Susan Sarandon Just Said What Everyone's Thinking About Marijuana Legalization


Thelma and Louise star and women's rights activist Susan Sarandon gave all her fans another reason to love her after getting into the weeds of America's debate over legalizing marijuana.

In an interview for the August edition of High Times, reported by the New York Post, Sarandon said she herself was a regular weed user, preferring the drug to alcohol as a way to relax. 

"It's absurd that more states haven't legalized it," she told the magazine. "It's an important source of income ... You also see the reports on kids who have seizures that are prevented by medical marijuana. You see the relief it gives to vets. It's also a lovely way to socialize and be with people — and to be with yourself and de-stress."

Sarandon stated her belief that "the world would be a better place" if people embraced legal weed, and that she was astonished so few U.S. states had come around, given the well-documented health benefits.

"It's really important, because technology has made everybody multitask: We get so distracted and so crazy... Smoking helps you to connect again — to be present and conscious," she told the magazine. 


Sarandon's open advocacy joins a growing chorus of celebrities and politicians who are embracing legal marijuana in some form. In an interview with the Daily Beast, Morgan Freeman opened up about his own use to treat fibromyalgia, saying he would "eat it, drink it, smoke it" and "snort it." In Washington, a bipartisan group of senators introduced a bill in March that would effectively legalize medical marijuana in the 23 states where it is already allowed. Even America's 44th president, Barack Obama, admitted to using weed growing up in his 1995 memoir Dreams of My Father.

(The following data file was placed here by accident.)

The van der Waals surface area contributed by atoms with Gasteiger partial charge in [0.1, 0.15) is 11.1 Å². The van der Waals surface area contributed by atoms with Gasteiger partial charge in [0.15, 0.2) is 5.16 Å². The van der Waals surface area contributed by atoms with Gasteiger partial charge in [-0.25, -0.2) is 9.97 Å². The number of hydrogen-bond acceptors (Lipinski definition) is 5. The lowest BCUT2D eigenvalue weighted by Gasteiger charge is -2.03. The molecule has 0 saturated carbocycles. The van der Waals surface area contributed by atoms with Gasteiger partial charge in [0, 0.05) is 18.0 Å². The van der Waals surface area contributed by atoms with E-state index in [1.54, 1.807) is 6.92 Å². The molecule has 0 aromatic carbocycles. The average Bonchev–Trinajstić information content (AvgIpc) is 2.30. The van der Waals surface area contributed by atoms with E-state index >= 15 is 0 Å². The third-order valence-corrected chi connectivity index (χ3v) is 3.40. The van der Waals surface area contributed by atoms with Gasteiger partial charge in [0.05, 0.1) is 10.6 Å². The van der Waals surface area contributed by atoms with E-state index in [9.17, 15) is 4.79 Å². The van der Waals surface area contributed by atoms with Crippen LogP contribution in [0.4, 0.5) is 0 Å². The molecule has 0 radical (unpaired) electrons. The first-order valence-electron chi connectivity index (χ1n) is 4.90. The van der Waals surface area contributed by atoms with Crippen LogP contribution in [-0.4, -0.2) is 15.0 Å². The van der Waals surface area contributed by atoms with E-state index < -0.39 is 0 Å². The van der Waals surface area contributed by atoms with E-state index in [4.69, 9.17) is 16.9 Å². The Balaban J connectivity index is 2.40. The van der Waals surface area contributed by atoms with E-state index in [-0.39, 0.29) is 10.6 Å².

Public opinion too has increasingly come around over the last 25 years. After rising steadily, today a majority of Americans now support the full legalization of marijuana, with almost half of those polled admitting to the Pew Research Center they had tried the drug. More telling, 69% of Americans believed marijuana was less harmful than alcohol. A quick look at data from the Centers for Disease Control and Prevention shows just how valid that belief actually is.


The truth is, marijuana is not just safer than alcohol, but also than just about any other drug out there. Somehow, despite figures like this, it managed to become a federally classified Schedule I drug, alongside genuinely harmful things like heroin and LSD. As Sarandon told High Times, the world can be a pretty stressful place; to help manage the complex demands of modern life, a toke or two could go a long way.